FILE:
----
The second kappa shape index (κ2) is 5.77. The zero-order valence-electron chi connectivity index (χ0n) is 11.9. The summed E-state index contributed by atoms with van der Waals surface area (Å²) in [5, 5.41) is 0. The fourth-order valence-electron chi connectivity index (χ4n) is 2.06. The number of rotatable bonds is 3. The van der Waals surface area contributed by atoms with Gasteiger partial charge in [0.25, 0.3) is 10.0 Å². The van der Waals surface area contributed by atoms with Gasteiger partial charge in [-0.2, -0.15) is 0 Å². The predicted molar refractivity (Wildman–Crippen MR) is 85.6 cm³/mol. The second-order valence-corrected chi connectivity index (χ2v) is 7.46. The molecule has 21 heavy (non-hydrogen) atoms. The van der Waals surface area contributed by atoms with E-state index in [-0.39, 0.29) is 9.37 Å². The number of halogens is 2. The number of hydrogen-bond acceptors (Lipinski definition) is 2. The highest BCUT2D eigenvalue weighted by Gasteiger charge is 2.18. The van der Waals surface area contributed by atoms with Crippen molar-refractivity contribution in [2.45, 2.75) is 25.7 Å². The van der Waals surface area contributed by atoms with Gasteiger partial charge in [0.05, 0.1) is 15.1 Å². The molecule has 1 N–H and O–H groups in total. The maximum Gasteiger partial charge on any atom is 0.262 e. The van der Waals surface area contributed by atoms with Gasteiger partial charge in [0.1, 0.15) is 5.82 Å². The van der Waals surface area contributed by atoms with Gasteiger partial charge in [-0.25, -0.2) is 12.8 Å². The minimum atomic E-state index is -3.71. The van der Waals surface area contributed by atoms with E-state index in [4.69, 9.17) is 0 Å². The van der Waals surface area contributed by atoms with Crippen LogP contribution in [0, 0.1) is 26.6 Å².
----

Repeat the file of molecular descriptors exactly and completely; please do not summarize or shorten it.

The second kappa shape index (κ2) is 5.77. The zero-order valence-electron chi connectivity index (χ0n) is 11.9. The summed E-state index contributed by atoms with van der Waals surface area (Å²) in [5, 5.41) is 0. The fourth-order valence-electron chi connectivity index (χ4n) is 2.06. The number of rotatable bonds is 3. The van der Waals surface area contributed by atoms with Gasteiger partial charge in [0.25, 0.3) is 10.0 Å². The van der Waals surface area contributed by atoms with Gasteiger partial charge in [-0.2, -0.15) is 0 Å². The predicted molar refractivity (Wildman–Crippen MR) is 85.6 cm³/mol. The second-order valence-corrected chi connectivity index (χ2v) is 7.46. The molecule has 21 heavy (non-hydrogen) atoms. The van der Waals surface area contributed by atoms with E-state index in [-0.39, 0.29) is 9.37 Å². The number of halogens is 2. The number of hydrogen-bond acceptors (Lipinski definition) is 2. The highest BCUT2D eigenvalue weighted by Gasteiger charge is 2.18. The van der Waals surface area contributed by atoms with Crippen molar-refractivity contribution in [2.45, 2.75) is 25.7 Å². The van der Waals surface area contributed by atoms with Gasteiger partial charge in [0.05, 0.1) is 15.1 Å². The molecule has 1 N–H and O–H groups in total. The maximum Gasteiger partial charge on any atom is 0.262 e. The van der Waals surface area contributed by atoms with Gasteiger partial charge in [0.1, 0.15) is 5.82 Å². The van der Waals surface area contributed by atoms with Gasteiger partial charge in [-0.25, -0.2) is 12.8 Å². The minimum atomic E-state index is -3.71. The van der Waals surface area contributed by atoms with E-state index in [4.69, 9.17) is 0 Å². The van der Waals surface area contributed by atoms with Crippen LogP contribution in [0, 0.1) is 26.6 Å².